Five questions you should ask a patient in pain

I recently did a talk for a bunch of GP’s. The brief I got was to make the really tough task of assessing someone in pain a little easier – ‘Perhaps you could tell them which questions to ask’ were the exact words I think. So, here are the slides.  I have tried to make the pretty self explanatory, although Heidi has been trying to get me to do a voice over – she has lost patience and got me to write an intro instead.  The general feel of this presentation is covered in detail in:

There are some good papers, many by Rolf Treede and his German neuropathic pain network people, on testing for neuropathic pain – go here:

Enjoy!

If you’d like a pdf of this presentation to download click on the slideshare here or in our slide section

grey Five questions you should ask a patient in painMoseley G Lorimer (2007). Reconceptualising pain according to modern pain science Physical Therapy Reviews, 12 (3), 169-178

Moseley GL (2003). A pain neuromatrix approach to patients with chronic pain. Manual therapy, 8 (3), 130-40 PMID: 12909433

Treede, R., Jensen, T., Campbell, J., Cruccu, G., Dostrovsky, J., Griffin, J., Hansson, P., Hughes, R., Nurmikko, T., & Serra, J. (2008). Neuropathic pain: Redefinition and a grading system for clinical and research purposes Neurology, 70 (18), 1630-1635 DOI: 10.1212/01.wnl.0000282763.29778.59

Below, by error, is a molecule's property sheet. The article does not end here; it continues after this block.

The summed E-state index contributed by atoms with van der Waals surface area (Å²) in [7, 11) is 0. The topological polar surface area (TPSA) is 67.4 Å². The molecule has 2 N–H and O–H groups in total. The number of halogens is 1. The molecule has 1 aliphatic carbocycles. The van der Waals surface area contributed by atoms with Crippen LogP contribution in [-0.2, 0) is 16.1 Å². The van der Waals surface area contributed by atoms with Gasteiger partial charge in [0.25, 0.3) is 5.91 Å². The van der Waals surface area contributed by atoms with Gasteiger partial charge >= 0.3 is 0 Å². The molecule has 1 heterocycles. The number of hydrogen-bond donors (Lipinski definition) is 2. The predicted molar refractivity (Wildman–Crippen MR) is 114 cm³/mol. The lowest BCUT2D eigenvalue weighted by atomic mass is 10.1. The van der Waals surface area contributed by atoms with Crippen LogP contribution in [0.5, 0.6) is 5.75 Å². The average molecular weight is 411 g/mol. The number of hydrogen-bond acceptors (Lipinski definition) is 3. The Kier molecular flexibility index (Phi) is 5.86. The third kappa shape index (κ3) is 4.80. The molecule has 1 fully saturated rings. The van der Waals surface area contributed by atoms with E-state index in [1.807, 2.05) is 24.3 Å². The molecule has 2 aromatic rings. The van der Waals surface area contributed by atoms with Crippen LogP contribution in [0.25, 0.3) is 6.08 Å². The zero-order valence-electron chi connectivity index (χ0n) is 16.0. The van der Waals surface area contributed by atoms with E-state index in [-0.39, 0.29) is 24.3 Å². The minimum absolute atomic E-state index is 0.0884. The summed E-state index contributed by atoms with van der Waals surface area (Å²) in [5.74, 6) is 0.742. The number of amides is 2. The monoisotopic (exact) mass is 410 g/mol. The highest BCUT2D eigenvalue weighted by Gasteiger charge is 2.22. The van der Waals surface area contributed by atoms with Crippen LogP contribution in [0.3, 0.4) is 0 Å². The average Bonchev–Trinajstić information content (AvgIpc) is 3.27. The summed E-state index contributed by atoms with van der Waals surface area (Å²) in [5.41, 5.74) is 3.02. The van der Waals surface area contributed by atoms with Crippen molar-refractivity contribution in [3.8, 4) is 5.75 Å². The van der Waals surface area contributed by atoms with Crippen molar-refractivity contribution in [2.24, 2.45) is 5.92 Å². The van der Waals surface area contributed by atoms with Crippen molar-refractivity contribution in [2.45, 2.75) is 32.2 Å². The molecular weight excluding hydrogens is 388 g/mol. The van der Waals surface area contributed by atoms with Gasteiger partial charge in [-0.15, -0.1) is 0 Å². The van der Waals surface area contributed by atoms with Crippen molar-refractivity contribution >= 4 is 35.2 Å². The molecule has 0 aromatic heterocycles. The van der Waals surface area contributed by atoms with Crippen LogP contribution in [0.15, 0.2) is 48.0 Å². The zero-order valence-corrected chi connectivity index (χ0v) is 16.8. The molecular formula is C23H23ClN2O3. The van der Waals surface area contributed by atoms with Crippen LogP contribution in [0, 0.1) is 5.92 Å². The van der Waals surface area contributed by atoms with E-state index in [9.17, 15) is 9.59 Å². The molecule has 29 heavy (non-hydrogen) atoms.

Comments

  1. Nicely put Lorimer! My only comment is that it’s very difficult for some health professionals (from any professional background) to start to ask these questions – because of the can of worms they may open up, lack of time in a consultation, and lack of confidence to know what to do with the answers! I’ve been teaching medics for some years now, and the two questions I suggest they ask themselves are:
    – What has caused this person to present to me in this way at this time?
    – What can be done to reduce distress and disability for this person?
    These two questions came from Dr Nicholas Kendall, and really open up the whole idea of the biopsychosocial model – and introduce the idea that pain reduction alone doesn’t always ‘fix’ the problem.
    cheers
    Bronnie

    Lorimer Reply:

    fair play Bronnie –
    Nice questions from Nick too. I appreciate the relative accessibility of cans of worms, although sometimes i wonder if we are so unsure of our capacity to understand patients that we interpret what is a complex but relatively normal human for a can of worms. This is clearly a cab-sav conversation. Keep up the valuable contributions Bronnie!